Dating Shows Have Killed My Perception of Love
The Constant Struggles With Media’s Portrayal of Relationships
I often lay in bed and wonder about love.
The soul-sucking, numbing sort of love. The simple things like being in a relationship, or trusting someone with your whole heart. It’s already hard to trust in love but when media companies keep promoting unhealthy and often toxic relationships, it’s almost impossible. Slowly, I started to lose hope in ever finding it.
Social media and entertainment companies are largely to blame for the dilemma viewers are facing when watching dating shows and comparing them to real-life scenarios. Netflix has been cashing in the cheques with their plethora of dating shows available for the consumer. Netflix offers over 11 dating shows to choose from. From Too Hot To Handle, to Love Is Blind. The options are only getting weirder every year.
Entertainment companies never fail to show us how far they would go to make some profit. The most recent example of this is the creation of a show on The Learning Channel (TLC) called MILF Manor. The premise of the show is middle-aged women “finding love” with men in their early 20’s. To make matters worse, the eligible bachelors are the contestant's sons.
The TLC show sexualizes mothers and their sons in a very oedipal way by trying to romanticize predatory age-gap relationships and toxic practices for the sake of entertainment. Pushing the narrative that middle-aged women should be dating young men, who are fresh out of highschool, haven’t lived independently, or can’t drink legally worldwide, shouldn’t be something we encourage.
Big age-gap couples often struggle with a power dynamic. The older one, who has more life experience and financial stability, often leads this power play. Whether it’s financial or cultural, the frame of reference for both people is different, leading to a hard time in communication and connection with the other person. To make matters worse, these relationships are often based on sexual desires, rather than emotional connections or compatibility.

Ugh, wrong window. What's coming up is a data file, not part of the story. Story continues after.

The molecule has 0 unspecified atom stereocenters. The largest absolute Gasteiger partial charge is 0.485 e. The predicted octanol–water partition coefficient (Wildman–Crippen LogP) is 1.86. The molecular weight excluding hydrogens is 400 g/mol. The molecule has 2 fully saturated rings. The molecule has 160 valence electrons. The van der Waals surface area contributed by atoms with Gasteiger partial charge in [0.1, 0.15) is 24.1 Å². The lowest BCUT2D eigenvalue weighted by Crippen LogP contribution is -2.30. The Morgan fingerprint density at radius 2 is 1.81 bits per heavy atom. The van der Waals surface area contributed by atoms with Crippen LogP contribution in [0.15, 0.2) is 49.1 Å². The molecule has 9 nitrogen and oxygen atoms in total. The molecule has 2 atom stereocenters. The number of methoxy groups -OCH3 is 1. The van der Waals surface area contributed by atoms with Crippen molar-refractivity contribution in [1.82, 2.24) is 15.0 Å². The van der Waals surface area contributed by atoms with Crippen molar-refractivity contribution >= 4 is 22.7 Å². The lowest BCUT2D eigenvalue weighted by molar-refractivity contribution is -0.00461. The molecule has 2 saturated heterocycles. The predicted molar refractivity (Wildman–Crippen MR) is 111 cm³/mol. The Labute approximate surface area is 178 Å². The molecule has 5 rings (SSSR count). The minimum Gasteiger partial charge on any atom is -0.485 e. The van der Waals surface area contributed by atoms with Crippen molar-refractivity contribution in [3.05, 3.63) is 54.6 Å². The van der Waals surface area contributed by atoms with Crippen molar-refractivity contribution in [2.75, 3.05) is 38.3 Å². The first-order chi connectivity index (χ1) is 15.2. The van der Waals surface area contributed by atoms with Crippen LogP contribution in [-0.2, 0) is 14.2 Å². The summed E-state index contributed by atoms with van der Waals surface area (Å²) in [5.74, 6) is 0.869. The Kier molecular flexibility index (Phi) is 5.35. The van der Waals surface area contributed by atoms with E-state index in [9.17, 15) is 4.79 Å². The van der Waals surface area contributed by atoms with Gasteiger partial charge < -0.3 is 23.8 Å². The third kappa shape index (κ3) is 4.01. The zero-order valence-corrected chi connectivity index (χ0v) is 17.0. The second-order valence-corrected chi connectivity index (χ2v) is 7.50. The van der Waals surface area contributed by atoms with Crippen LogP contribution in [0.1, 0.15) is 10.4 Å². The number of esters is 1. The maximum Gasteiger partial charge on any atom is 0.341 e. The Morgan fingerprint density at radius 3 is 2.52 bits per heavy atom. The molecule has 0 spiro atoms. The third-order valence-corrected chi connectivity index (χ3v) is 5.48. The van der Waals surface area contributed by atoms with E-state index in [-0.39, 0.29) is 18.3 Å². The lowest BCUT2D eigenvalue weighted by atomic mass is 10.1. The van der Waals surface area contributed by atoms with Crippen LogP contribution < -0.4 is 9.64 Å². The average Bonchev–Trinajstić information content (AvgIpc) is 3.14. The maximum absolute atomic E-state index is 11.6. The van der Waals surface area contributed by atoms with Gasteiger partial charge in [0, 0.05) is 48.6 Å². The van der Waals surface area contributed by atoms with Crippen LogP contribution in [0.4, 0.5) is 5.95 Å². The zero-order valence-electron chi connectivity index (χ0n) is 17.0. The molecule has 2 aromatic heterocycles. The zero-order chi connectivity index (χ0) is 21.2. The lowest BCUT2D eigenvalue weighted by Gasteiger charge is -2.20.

There have been many examples throughout the years. Most recently, Leonardo DiCaprio faced backlash for allegedly dating a 19-year-old. This wasn't a first for the 48-year-old actor. In 2022, DiCaprio became the center of a trend on TikTok, that joked he wouldn't date anyone over 25.
As problematic as they are, big age-gap relationships never seem to be called out enough. DiCaprio’s fans will blindly support him and the positive attention only further normalizes large age-gap relationships. Sadly, dating shows do nothing to help and have only increased in popularity in recent years.
According to Deadline, the second season of Too Hot To Handle has been played in over 29 million homes. As successful as the show is, it highlights the struggles of today’s dating life. Most of these shows depict horny adults who failed to sustain healthy relationships and are now on a doomed quest to find manufactured love.